These days I don't play many platformers, but there was a time when I did. And in that time, the undisputed king of the genre was Sonic the Hedgehog 2.
I love this game. It keeps the speed, the simplicity and the gorgeous graphics from the original, notches down the difficulty so that everyone can enjoy, and makes the whole thing work as a two-player co-operative experience.
One of the ways that Sonic 2 works is that it doesn't try and make the two characters equal and separate. Sonic is the same hedgehog we know from the first game, with a couple of new moves aimed at helping him retain momentum. He's powerful, he's vulnerable, and he has to tackle the levels in the way intended.
Tails, by contrast, is cheerfully broken. He is a fox who flies. He can helicopter around wherever he likes, completely oblivious to the jumping sequences and the avoidance of enemies. The only catch is that the screen is locked on Sonic, so if Tails gets too far ahead or behind, the player will lose control and Tails will magically come flying back to wherever Sonic is.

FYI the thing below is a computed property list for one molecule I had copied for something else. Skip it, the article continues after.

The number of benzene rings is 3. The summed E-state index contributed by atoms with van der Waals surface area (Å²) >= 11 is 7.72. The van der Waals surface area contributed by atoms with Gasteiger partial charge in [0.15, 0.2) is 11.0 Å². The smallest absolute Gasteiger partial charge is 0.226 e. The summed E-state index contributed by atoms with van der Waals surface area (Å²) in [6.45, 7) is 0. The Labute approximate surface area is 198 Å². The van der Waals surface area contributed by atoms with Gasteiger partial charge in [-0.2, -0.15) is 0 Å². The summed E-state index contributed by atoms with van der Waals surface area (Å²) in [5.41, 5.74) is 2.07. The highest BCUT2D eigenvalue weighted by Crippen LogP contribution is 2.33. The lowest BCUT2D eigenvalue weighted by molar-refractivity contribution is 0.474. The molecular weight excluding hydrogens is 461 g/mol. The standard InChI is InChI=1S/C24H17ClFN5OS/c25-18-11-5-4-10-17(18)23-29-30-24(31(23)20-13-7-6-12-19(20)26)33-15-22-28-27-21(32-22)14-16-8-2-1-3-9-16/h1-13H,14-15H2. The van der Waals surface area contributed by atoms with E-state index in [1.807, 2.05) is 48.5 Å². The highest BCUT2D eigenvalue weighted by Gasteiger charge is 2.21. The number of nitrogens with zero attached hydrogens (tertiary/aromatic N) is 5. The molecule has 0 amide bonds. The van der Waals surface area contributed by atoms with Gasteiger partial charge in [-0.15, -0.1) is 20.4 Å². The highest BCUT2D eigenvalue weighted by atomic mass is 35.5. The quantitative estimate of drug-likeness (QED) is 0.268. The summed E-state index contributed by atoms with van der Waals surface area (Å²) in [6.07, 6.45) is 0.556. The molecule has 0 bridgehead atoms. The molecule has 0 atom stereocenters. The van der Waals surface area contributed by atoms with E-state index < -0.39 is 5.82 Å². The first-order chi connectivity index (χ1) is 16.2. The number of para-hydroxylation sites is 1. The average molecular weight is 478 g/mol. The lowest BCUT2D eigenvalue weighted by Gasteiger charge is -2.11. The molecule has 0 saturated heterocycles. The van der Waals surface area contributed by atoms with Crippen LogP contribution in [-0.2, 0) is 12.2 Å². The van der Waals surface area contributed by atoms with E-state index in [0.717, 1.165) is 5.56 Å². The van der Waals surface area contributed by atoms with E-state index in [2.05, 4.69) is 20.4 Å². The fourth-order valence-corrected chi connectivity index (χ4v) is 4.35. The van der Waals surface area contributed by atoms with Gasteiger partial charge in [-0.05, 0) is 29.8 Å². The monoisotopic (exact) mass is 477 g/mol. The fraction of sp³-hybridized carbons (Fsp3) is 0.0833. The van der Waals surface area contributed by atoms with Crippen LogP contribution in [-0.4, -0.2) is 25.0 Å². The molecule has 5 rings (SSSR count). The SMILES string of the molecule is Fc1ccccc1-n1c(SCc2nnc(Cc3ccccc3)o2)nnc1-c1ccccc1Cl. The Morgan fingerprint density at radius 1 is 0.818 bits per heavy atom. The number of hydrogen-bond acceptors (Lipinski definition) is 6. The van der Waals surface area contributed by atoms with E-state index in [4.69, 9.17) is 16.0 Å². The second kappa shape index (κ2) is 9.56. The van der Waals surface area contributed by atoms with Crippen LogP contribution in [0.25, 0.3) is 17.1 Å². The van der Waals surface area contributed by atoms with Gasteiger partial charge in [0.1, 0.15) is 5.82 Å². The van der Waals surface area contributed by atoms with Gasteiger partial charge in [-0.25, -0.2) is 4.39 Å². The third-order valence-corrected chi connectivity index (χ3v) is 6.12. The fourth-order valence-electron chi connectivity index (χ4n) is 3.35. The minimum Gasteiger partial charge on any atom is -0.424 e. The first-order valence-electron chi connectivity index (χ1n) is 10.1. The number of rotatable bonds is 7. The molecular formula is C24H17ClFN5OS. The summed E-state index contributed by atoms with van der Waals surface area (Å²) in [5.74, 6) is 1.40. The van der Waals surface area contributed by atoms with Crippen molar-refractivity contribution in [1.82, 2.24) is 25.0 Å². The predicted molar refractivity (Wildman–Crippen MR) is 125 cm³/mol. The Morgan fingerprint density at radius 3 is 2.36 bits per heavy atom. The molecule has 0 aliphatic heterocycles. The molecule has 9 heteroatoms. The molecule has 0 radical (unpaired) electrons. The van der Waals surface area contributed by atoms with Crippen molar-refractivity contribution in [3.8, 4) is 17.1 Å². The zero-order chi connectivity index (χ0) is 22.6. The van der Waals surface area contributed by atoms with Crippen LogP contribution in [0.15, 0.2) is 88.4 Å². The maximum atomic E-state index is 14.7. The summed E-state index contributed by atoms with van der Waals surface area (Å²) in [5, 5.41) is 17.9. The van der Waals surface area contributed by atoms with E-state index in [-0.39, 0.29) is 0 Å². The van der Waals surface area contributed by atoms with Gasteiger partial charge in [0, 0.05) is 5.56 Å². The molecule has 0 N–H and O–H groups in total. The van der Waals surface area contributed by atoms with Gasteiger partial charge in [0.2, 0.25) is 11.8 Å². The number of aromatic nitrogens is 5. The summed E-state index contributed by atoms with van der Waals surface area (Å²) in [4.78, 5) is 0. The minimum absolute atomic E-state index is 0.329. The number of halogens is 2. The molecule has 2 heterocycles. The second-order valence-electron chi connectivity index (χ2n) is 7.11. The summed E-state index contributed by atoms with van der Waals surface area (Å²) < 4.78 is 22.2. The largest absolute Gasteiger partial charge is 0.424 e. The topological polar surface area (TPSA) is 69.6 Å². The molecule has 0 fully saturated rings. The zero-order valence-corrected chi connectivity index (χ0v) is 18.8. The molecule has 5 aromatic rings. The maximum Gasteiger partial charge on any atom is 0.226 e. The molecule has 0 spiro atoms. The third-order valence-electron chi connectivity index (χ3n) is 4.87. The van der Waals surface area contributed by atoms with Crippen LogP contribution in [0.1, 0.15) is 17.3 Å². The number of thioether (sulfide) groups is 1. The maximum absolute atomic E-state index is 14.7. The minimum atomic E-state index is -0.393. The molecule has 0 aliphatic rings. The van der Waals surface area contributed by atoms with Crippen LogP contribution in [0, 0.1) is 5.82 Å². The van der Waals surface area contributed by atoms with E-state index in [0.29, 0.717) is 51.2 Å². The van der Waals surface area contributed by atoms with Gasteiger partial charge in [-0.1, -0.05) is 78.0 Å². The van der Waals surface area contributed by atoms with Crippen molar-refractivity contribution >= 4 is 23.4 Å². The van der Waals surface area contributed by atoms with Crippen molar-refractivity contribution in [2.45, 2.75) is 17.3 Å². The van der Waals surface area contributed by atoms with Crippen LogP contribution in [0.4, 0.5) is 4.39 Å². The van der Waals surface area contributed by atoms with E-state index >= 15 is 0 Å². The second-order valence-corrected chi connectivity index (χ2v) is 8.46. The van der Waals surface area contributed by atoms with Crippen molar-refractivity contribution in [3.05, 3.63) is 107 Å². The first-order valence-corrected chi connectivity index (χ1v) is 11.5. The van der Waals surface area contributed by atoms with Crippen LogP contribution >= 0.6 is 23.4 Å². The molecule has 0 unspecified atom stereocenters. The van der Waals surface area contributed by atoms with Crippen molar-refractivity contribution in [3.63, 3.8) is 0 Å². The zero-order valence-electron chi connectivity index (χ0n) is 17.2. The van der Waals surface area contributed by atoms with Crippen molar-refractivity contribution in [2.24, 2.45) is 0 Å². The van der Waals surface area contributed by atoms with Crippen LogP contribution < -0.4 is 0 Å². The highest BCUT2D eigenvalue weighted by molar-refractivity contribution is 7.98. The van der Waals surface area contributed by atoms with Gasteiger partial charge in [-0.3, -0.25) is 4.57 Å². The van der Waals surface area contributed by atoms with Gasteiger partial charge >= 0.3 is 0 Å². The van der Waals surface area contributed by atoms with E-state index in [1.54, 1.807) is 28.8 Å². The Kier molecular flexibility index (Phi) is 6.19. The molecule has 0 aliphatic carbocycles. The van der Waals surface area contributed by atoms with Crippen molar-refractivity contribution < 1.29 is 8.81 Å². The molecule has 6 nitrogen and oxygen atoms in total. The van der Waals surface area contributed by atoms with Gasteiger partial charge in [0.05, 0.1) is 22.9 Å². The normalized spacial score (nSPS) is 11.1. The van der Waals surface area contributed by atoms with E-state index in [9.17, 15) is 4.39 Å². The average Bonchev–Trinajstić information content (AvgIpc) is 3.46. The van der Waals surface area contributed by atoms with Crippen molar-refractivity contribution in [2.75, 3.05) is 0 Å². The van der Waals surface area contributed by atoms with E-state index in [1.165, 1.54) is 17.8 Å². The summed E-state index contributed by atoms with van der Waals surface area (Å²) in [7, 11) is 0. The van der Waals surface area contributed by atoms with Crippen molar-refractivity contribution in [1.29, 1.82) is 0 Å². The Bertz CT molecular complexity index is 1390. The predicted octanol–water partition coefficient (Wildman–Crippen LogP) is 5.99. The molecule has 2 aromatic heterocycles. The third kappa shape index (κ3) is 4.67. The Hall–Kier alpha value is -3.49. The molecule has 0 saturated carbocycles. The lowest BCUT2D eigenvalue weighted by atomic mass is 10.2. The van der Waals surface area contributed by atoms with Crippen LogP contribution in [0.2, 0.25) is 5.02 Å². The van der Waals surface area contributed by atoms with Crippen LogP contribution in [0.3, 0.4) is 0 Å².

Sonic 2 is a game built for its demographic. When it imagines two players, it does not see two trash-talking 15-year-olds exchanging yo momma jokes over XBox Live. It sees parents playing with children and older siblings playing with younger siblings. It envisages a skilled player, and their friend.
Only one player is challenged; only one player is called on to perform. The other player merely has to join in; they can be useful, but never a liability. They can interact without detracting from the fun. It is a roadmap for bringing together the hardcore and the casual and for facilitating intergenerational play that will create lasting memories for the participants.
This is a lesson that Sega had learned in 1992 which most developers (including Sega) have forgotten today. It is perhaps ironic that Nintendo, once Sega's chief competitor, has wholeheartedly embraced this strategy while Sega struggles to find even a single audience, let alone two to bring together.